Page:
Brooklyn Beta is largely about inspiring people and it's not just designers. It's designers, developers, and entrepreneurs.
Brooklyn Beta announced this year’s 2012 conference dates—October 10th, 11th, and 12th—and launched Brooklyn Beta Summer Camp, a new incubator that will “bring early funding to designer-developer teams looking to build the next generation of web products.” It is a conference that aims high. It encourages its participants to tackle meaningful issues and solve bigger problems outside of the insular design community.
We met with BB co-founder, Cameron Koczon this past Winter when they were still scheming up plans for this year’s conference. We asked him if they planned to create a community or environment unique to Brooklyn. He said, “That’s not how it started but we’ve got ideas. BB is largely about inspiring people and it’s not just designers. It’s designers, developers and entrepreneurs: ‘the work hard and be nice to people crowd.'”
Since Cameron has spent some time on the West Coast (he grew up in San Diego and studied business at Stanford) we asked him if he wants to set Brooklyn apart from the startup culture of Silicon Valley. He said, “It doesn’t matter where it happens, I would just like more designers involved with the building of products, and I’d like that to happen on the web. I think that Brooklyn has a different vibe, and I would like to keep that culture, have money come over to it, and then let’s see what happens when these folks start building out products here.”
He gave us a breakdown of the past years’ goals for BB. Cameron said, “The first year was about inspiration. The second year was about inspiration and direction. This year it’s like here are some people from Education, here are some people from Healthcare, and here are some people from Non-Profits…let’s get them together.” The conference is about getting creative, driven, friendly people in the same room to pitch projects and leave with some goals for products. This year they’re taking that matchmaking even further by starting the Summer Camp, and removing the “biggest barrier of all, money.” BB invests $25,000 in a participant’s company for a 6% stake, and they provide lots of guidance and advice along the way.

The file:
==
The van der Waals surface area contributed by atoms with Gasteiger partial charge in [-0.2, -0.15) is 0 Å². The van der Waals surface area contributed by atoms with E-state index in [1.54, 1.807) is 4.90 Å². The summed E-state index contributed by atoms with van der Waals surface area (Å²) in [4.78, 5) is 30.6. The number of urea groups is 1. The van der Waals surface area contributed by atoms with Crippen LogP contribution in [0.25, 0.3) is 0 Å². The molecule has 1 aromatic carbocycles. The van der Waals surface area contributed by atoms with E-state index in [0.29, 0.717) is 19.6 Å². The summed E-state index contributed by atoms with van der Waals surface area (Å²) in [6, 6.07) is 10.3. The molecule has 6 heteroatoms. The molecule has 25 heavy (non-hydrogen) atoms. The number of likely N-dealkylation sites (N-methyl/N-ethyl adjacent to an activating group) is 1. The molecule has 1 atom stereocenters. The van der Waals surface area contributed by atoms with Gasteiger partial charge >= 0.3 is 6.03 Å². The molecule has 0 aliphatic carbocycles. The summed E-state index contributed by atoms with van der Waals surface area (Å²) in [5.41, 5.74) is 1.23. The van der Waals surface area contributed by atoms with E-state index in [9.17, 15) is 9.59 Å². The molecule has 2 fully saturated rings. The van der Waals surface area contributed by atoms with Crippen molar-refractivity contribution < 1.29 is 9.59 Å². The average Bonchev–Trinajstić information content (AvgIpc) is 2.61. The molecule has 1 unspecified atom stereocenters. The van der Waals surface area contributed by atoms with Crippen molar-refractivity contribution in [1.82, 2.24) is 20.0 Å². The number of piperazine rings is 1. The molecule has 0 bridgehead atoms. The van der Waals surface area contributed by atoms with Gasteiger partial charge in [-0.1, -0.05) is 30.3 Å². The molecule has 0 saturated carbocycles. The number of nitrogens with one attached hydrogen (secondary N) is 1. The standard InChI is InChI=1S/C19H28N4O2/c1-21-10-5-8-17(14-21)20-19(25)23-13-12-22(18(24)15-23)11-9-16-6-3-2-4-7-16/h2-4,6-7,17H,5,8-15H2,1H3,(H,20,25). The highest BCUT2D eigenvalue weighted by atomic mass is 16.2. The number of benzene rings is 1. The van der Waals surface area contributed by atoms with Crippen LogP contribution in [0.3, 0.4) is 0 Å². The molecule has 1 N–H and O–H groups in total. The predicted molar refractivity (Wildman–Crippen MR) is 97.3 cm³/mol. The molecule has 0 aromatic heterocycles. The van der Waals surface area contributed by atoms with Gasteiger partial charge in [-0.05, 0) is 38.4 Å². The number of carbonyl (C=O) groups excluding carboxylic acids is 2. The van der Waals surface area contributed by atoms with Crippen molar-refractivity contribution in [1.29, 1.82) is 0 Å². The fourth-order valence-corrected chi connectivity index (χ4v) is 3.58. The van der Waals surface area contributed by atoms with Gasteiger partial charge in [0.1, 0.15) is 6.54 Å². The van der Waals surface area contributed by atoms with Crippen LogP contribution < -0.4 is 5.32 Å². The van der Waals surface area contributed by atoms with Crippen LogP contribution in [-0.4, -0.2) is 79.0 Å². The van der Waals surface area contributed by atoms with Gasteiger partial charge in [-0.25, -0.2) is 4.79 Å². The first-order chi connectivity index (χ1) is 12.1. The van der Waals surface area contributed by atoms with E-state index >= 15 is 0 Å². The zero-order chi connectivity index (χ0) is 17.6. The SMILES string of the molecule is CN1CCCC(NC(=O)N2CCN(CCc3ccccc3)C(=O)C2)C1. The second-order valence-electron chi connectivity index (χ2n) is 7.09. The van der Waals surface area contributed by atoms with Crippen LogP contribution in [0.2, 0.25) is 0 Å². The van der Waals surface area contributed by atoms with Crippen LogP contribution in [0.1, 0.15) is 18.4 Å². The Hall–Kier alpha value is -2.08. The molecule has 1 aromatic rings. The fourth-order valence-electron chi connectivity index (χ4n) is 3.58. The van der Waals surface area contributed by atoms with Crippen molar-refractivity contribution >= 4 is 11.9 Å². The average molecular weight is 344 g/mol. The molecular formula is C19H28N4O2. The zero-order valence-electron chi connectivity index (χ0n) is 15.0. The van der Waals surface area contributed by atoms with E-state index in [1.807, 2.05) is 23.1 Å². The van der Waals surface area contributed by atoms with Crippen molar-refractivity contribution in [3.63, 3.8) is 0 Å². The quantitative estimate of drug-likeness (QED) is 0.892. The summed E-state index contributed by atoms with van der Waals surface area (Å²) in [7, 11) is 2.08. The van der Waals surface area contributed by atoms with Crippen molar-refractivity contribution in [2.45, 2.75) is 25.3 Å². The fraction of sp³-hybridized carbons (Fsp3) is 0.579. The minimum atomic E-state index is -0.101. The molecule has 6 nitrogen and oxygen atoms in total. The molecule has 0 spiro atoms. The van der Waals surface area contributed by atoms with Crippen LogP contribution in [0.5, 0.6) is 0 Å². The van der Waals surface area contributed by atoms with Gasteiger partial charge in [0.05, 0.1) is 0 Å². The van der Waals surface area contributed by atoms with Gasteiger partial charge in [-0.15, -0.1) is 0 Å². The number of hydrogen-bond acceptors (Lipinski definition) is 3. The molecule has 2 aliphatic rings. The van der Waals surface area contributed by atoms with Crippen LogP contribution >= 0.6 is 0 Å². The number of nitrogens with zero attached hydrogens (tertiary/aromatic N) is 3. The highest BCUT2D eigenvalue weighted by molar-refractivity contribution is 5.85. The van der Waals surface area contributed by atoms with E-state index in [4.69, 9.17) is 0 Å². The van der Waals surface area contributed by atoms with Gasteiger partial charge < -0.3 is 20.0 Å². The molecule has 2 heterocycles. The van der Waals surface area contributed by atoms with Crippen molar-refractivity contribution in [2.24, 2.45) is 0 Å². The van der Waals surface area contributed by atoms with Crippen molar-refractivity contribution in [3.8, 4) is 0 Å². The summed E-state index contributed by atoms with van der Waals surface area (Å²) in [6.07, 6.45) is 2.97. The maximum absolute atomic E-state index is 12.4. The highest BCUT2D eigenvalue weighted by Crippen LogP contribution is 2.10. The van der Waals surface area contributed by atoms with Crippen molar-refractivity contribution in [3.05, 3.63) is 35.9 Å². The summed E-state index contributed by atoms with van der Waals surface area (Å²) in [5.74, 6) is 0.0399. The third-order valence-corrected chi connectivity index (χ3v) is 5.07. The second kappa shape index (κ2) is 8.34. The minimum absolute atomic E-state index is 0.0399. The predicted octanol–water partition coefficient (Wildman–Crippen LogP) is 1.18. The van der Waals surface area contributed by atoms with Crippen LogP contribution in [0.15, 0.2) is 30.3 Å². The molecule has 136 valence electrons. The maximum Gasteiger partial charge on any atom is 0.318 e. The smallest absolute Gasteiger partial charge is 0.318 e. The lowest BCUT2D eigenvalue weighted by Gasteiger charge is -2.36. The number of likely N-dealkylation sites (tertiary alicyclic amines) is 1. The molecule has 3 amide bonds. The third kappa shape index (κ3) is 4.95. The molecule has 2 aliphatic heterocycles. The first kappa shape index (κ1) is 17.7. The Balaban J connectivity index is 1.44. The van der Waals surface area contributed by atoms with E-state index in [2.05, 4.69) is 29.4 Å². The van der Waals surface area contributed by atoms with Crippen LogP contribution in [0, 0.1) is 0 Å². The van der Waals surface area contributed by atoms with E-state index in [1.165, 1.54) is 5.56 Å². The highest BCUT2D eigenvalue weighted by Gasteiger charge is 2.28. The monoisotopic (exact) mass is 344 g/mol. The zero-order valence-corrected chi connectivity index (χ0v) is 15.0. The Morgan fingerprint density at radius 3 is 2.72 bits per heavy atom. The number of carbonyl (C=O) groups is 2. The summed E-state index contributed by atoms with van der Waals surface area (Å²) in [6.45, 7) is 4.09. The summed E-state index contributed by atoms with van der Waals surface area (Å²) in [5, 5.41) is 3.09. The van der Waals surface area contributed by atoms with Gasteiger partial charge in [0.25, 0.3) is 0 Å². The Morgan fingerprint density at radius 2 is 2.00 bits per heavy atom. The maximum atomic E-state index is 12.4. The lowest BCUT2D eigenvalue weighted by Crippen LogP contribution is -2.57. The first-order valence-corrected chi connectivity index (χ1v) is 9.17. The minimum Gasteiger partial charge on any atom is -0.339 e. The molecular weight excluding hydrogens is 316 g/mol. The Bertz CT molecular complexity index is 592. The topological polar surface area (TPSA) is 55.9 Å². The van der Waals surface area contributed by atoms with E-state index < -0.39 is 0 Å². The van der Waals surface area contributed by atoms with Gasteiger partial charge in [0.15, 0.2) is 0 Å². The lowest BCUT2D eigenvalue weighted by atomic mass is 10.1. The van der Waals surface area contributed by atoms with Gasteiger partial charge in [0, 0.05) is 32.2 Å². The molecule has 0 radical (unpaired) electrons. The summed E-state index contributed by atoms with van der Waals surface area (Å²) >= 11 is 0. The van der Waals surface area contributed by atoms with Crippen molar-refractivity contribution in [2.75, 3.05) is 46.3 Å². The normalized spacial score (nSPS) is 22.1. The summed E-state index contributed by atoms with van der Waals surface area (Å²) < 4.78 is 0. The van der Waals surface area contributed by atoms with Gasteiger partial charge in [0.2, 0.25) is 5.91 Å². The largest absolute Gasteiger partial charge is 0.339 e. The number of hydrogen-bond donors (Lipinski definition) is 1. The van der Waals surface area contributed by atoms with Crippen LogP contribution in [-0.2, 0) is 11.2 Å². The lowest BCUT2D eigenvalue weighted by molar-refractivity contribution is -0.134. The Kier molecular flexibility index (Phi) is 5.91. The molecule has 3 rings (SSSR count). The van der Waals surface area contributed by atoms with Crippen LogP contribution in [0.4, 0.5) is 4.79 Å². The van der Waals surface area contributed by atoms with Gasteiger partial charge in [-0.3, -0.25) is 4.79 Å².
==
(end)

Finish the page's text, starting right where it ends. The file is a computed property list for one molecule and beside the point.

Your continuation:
SwissMiss writes, “Summer Camp is part of the Brooklyn Beta nonprofit, so any gains made in this year’s investments will go right back into the community and hopefully fund the next round of Summer Campers.” The fact that they put all the profits right back into the local community says a lot about their love for where they live, and their desire to see it become an even greater creative hub.
Brooklyn Beta itself is the product of a collaboration between Fictive Kin and Analog, who both work together at Studiomates, a collaborative workspace of designers, illustrators, bloggers, writers, and developers. So they know firsthand the power of crafting great teams and the importance of creating space and events for those relationships to grow.
One of the benefits of going through an accelerator or incubator program like BB Summer Camp, is the access to a range of mentors and direct guidance from those who have gone before. They have an amazing list of “Summer Camp Advisors” on board including: Svpply founder Ben Pieratt, Kickstarter co-founder, Charles Adler, Union Square Ventures partner, Fred Wilson, and many more. It’s a great mix of designers who make products and designers who run startups.
Cameron said, “I want to tell people, ‘Hey you know, you’re doing client work, you’re making things, but you could do so much more.'” It was those words that helped shape some of our ideas for Kern and Burn and we believe them. It’s true, we can do so much more, and a large part of our mission is to inspire our readers to get out there and do it.
We feel fortunate to have been able to speak with some of the Summer Camp advisors for Kern and Burn, benefit from their wisdom, and of course, share it with a larger audience. The more inspiration the better. We can’t wait to see the products that are launched at the end of Summer Camp. Meanwhile, we need to move on finding a developer buddy so we can get crackin’ on our application, the deadline is May 31st. Get to work and get your ideas out there!